Reputation Management Best Practices - Responding to Reviews - Binary Fountain

January 31, 2017

Reputation Management Best Practices – Responding to Reviews

By: John McFeely

In the healthcare industry, the need for reputation management is steadily growing. Healthcare consumers are increasingly writing online reviews about their patient experiences as well as looking to others’ reviews to guide their own physician choices.

We recently spoke with Kait Phillips and Aksana Koch from Binary Fountain’s customer success team, who’ve been guiding clients through implementing and managing our reputation management solution, Binary Health Analytics, about the best practices for healthcare organizations when implementing a successful reputation management strategy.

Q: Hi Kait and Aksana. Could you please give us a little overview about the patterns you’ve seen in healthcare patient reviews?

Aksana: We’ve found that people usually post positive reviews within a couple days of their visit. However, negative reviews vary much more in timing. They might be submitted by a patient while he or she is experiencing a long wait at their physician’s office or weeks later when a billing issue arises.

Kait: Another trend we’ve seen is that reviews continue to increase in number particularly when the practice regularly engages and responds to patient feedback. When prospective patients see that the practice is listening to feedback and responding, it encourages further customer engagement.

Q: Who typically responds to patient reviews on physician online ratings and reviews sites?

Aksana: For hospitals or practices we usually recommend finding a practice manager or a marketing manager to oversee all of the incoming reviews and respond to them online.

Kait: Yes, and for smaller clients it’s commonly a more centralized approach, where someone from the corporate marketing department will respond to patient reviews.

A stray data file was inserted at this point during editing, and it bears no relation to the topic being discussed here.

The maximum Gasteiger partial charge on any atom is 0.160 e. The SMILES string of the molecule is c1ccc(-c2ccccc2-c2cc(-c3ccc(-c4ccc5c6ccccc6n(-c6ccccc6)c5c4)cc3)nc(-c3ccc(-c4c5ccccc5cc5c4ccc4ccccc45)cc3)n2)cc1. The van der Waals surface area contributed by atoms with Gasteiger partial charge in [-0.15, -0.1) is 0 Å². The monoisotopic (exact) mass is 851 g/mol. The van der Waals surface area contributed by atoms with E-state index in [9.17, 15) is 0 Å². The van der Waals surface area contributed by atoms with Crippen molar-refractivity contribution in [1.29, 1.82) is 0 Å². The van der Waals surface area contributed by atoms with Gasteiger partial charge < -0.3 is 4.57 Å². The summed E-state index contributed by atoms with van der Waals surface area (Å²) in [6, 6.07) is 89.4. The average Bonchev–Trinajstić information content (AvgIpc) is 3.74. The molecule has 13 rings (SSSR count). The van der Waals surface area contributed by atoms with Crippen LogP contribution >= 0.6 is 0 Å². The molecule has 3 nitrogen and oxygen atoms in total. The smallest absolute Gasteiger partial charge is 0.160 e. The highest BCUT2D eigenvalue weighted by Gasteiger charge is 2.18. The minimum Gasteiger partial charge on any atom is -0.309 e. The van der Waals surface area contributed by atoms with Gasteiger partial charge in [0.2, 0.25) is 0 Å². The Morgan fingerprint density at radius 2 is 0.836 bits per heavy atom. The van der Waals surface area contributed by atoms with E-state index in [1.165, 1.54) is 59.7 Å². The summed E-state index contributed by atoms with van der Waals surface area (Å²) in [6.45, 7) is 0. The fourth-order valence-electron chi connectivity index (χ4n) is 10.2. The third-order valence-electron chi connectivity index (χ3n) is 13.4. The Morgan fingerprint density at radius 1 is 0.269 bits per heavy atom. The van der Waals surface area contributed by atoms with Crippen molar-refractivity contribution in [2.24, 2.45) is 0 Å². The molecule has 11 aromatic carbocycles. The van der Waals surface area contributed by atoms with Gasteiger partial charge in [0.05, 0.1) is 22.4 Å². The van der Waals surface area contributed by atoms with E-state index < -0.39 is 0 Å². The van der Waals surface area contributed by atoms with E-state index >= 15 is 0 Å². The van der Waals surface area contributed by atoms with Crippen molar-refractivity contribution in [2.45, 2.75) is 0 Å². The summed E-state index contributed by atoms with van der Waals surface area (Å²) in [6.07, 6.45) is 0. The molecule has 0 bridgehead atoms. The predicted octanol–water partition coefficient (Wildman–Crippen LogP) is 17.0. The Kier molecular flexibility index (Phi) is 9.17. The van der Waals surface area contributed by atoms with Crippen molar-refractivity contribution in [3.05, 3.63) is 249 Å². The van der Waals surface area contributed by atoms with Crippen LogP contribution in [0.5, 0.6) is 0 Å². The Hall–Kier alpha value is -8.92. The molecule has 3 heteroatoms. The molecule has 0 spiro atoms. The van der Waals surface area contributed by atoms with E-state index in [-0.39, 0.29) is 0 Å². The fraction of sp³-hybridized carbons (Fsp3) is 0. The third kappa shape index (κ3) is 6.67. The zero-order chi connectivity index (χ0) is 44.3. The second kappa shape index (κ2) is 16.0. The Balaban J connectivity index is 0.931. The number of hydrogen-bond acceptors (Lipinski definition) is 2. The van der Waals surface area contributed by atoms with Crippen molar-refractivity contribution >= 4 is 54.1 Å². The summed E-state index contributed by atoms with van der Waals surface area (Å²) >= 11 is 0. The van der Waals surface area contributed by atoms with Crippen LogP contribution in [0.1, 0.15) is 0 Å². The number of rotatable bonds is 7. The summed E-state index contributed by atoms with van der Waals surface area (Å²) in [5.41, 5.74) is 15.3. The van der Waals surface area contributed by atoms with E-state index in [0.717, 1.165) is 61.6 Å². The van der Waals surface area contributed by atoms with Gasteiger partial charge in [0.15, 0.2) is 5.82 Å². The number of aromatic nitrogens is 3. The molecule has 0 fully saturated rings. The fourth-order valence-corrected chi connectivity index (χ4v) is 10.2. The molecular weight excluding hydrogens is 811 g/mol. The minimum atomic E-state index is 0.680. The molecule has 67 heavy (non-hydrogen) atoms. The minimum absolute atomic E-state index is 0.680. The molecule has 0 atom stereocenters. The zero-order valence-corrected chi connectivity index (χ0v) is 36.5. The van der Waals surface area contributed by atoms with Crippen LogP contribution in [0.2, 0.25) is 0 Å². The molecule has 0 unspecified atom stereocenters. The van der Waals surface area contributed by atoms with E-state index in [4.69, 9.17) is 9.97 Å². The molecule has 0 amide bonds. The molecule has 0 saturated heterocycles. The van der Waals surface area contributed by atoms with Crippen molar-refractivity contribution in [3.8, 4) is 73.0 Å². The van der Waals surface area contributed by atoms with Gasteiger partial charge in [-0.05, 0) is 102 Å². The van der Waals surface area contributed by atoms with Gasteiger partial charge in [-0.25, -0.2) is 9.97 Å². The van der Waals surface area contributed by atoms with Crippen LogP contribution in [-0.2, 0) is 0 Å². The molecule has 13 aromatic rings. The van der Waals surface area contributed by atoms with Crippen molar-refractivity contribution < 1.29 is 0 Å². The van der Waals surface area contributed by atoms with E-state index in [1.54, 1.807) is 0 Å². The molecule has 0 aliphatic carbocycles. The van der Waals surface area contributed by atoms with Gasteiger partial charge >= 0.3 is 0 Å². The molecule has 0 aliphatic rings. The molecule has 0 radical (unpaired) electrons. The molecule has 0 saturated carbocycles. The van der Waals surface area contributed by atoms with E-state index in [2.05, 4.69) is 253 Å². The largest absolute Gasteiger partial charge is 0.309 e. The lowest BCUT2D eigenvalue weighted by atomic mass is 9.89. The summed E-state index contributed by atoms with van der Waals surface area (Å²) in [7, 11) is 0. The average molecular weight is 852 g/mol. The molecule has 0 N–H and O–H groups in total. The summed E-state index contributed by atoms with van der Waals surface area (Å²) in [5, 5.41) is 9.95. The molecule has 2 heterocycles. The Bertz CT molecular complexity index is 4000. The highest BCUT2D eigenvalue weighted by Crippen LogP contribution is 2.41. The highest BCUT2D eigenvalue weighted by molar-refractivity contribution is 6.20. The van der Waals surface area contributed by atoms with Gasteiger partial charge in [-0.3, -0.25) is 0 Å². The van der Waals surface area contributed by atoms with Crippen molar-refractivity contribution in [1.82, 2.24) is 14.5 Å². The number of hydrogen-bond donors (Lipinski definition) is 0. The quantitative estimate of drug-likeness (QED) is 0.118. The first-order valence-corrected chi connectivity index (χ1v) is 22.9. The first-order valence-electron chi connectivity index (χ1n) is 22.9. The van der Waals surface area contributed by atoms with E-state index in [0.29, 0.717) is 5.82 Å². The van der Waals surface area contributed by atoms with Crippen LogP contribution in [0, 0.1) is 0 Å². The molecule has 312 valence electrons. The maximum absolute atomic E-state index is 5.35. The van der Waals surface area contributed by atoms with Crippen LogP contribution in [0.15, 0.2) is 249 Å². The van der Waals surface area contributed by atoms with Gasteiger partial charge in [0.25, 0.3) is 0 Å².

Q: What are your recommendations for responding to reviews?

Kait: We definitely recommend responding to both positive and negative reviews within two to three business days. If the review is negative, it’s best to reach out to the patient and provide them a way to contact the patient relations specialist or practice manager rather than resolving the issue publicly online. This avoids engaging in public conversations that could reveal Protected Health Information (PHI), or draw unwanted attention to the issue before you have a chance to seek resolution with your patient.

In the Binary Health Analytics platform, our clients can set up templated responses for different types of reviews. You don’t want to be seen always writing the same responses word for word to every customer, but you also want to keep them relatively generic. Again, carefully prepared, non-specific responses protect against revealing PHI, helping mitigate risk and respecting the patient. Corporate and legal teams can help to decide how the marketing department or assigned respondent should reply to negative and positive comments and what type of language should be used.

Aksana: Some practices may only respond if the rating given is under three stars, however we suggest acknowledging all reviews. You should even engage with patients who leave glowing, positive reviews and thank them for choosing your practice.

Q: Why is it so important to engage with online reviews?

Aksana: It’s very important for prospective patients to see that the practice is responding to patient reviews, both positive and negative ones. It shines a better light on that practice if potential customers can see that someone is reading the reviews and is concerned about patients’ experiences.

Kait: Yes, it’s important to be accessible and encourage an environment of openness and transparency with clients.

Also, when a patient leaves a negative review, the marketing manager or patient experience manager can address the concern and reach out to the patient in order to turn a negative experience into a positive one. In cases like this, we frequently see patients come back to the negative review they previously left, and update it with a positive response indicating that their issue had been resolved and praising the practice for their customer service. Prospective patients will see these exchanges and appreciate that your practice is patient-centered and concerned about their well-being, as well as their satisfaction.

If you have any questions for Kait and Aksana, please send them to

About the Author

John McFeely
Sales Director

Request a Demo